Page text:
This Historic Tooth Proves Big Hippos Roamed Britain Far Earlier Than Anticipated

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A newly discovered hippo tooth reveals prehistoric hippopotamuses roamed Britain as early as 1.5 million years ago, far earlier than we thought, giving us new insights into the land’s ancient climate.

 

“The tooth closely matches other fossils belonging to the extinct species Hippopotamus antiquus,” said University of Leicester paleobiologist Neil Adams on Twitter.

Today’s Britain isn’t exactly known for its impressively large wildlife – red deer (Cervus elaphus) are the current largest. But like the rest of the world, it was once home to megafauna, too. It hosted woolly mammoths, cave lions, woolly rhinos, and hyenas the size of lions, and the aforementioned giant hippos.

At 3,200 kilograms, this species was more than twice the size of modern hippos (H. amphibius; 1,500 kilograms, 3,310 pounds). Ancient remains of this species have been found across Europe, from Britain to Greece, Germany, and France. Of course, back then, Britain was still connected by land to the rest of Europe.

Discovered in Westbury Cave, Somerset, England, Adams, and colleagues compared the well-preserved tooth with other hippo teeth to identify it as the left first upper molar, belonging to a hippopotamus that lived its life 1.5–1.07 million years ago.

“It is not only the first record of a hippo from the site, but also the first known hippo fossil from any site in Britain older than 750,000 years,” explained Adams. “The new hippo dates to a previously unrecognized warm period in the British fossil record.”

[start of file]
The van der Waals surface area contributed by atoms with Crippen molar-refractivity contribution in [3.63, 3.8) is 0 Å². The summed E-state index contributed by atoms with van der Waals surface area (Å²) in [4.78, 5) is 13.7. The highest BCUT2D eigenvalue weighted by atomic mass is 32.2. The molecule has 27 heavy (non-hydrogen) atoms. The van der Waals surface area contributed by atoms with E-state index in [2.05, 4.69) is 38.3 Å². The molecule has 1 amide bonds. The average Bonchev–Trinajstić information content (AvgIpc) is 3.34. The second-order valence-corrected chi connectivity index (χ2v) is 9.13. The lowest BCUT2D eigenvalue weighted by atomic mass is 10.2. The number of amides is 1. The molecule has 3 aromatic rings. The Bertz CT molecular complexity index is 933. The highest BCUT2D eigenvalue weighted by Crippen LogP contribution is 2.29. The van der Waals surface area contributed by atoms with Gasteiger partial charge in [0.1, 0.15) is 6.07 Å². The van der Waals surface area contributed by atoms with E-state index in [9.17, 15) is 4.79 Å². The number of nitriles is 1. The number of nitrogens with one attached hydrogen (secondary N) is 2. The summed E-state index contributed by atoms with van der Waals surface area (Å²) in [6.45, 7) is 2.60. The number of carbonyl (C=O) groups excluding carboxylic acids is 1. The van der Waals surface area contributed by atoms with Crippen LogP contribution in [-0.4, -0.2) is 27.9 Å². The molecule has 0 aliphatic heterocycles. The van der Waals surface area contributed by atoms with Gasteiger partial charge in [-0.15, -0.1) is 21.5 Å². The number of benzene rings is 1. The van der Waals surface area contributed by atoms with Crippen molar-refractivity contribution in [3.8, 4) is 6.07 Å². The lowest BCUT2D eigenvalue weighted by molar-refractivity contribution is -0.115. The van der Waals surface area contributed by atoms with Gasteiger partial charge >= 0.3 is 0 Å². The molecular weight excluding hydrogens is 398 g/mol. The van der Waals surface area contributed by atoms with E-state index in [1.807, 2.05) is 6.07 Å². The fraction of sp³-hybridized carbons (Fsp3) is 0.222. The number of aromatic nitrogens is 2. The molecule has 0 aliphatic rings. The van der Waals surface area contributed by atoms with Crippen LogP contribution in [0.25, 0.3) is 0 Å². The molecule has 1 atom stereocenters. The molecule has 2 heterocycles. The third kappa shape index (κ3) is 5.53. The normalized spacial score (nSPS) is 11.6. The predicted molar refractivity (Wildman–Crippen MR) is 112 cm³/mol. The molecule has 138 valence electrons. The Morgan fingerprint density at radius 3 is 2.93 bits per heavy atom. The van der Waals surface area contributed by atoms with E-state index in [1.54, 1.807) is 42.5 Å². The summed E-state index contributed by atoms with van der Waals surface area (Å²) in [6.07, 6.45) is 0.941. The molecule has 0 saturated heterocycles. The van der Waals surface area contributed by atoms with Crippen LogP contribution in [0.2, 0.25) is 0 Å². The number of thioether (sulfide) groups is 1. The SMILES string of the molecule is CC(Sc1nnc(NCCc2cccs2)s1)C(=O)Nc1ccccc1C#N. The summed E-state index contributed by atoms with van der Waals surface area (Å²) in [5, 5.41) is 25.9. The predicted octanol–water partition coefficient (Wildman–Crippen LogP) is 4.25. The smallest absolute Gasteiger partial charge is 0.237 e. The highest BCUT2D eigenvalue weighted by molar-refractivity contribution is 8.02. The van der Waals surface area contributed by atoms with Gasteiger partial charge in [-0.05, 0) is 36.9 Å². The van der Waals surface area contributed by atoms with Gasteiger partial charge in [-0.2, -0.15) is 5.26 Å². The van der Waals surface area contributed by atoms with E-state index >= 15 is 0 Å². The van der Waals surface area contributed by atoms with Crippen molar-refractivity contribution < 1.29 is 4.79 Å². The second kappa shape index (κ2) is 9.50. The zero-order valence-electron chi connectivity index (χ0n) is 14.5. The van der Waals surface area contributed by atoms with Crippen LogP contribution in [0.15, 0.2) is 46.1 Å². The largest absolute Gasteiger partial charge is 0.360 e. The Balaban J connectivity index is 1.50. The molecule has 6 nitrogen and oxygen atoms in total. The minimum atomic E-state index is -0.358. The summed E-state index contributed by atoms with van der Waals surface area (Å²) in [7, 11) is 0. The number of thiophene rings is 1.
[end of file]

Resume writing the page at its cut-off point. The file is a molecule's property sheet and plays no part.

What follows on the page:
H. antiquus diet and anatomy suggest it was even more dependent on its aquatic lifestyle than modern hippos. Other fossils have shown H. antiquus eye sockets were positioned higher on its skull, and its larger body mass was supported by shorter legs – proportions far more suited to floating in the water, with spying eyes on the surface, than wobbling around on land to graze grass, like today’s hippos. Isotopic analysis of its diet has also suggested the giant hippo primarily ate aquatic plants.

“Hippos are not only fabulous animals to find, but they also reveal evidence about past climates,” explained University of London paleontologist Danielle Schreve. “Many megafaunal species (those over a tonne in weight) are quite broadly tolerant of temperature fluctuations, but in contrast, we know modern hippos cannot cope with seasonally frozen water bodies.”

So, its presence indicates that at the time, Britain’s temperature was a few degrees higher than today, with humid summers and mild winter temperatures that stayed above freezing. 

Other rare fossil finds dating back to the Early Pleistocene in this region paint a picture of a savanna filled with grassland grazers and carnivores like the giant hyena, mixed with areas of open woodlands populated by Etruscan rhinoceros, beavers, and lynx, and the presence of a sizable body of water for the hippos.

Europe’s fossil records suggest H. antiquus species first traveled north of the Alps around 1.1 million years ago, so this specimen may have been part of that early wave of migration. Or it may be a sign of an even earlier foray north, the researchers suggest.

This research was published in the Journal of Quaternary Science.

 



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